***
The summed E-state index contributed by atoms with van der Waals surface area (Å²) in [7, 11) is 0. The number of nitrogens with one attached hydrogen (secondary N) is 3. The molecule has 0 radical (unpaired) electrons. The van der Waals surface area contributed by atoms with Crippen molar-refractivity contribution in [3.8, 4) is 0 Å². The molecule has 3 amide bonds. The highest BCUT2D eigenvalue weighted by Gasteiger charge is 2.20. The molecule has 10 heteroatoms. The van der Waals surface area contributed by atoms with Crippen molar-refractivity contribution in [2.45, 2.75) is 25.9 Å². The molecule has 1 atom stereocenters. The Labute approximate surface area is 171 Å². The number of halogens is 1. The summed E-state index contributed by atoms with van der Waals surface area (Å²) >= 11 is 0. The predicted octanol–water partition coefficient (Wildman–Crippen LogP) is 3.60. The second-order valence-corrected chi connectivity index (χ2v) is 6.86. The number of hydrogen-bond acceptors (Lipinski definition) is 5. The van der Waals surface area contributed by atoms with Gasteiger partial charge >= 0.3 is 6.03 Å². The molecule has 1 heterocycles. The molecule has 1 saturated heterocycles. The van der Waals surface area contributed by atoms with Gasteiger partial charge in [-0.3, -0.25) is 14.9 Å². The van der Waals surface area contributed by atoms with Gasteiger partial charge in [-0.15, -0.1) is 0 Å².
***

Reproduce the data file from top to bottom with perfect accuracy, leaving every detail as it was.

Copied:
The summed E-state index contributed by atoms with van der Waals surface area (Å²) in [7, 11) is 0. The number of nitrogens with one attached hydrogen (secondary N) is 3. The molecule has 0 radical (unpaired) electrons. The van der Waals surface area contributed by atoms with Crippen molar-refractivity contribution in [3.8, 4) is 0 Å². The molecule has 3 amide bonds. The highest BCUT2D eigenvalue weighted by Gasteiger charge is 2.20. The molecule has 10 heteroatoms. The van der Waals surface area contributed by atoms with Crippen molar-refractivity contribution in [2.45, 2.75) is 25.9 Å². The molecule has 1 atom stereocenters. The Labute approximate surface area is 171 Å². The number of halogens is 1. The summed E-state index contributed by atoms with van der Waals surface area (Å²) >= 11 is 0. The predicted octanol–water partition coefficient (Wildman–Crippen LogP) is 3.60. The second-order valence-corrected chi connectivity index (χ2v) is 6.86. The number of hydrogen-bond acceptors (Lipinski definition) is 5. The van der Waals surface area contributed by atoms with Gasteiger partial charge >= 0.3 is 6.03 Å². The molecule has 1 heterocycles. The molecule has 1 saturated heterocycles. The van der Waals surface area contributed by atoms with Gasteiger partial charge in [-0.3, -0.25) is 14.9 Å². The van der Waals surface area contributed by atoms with Gasteiger partial charge in [-0.15, -0.1) is 0 Å².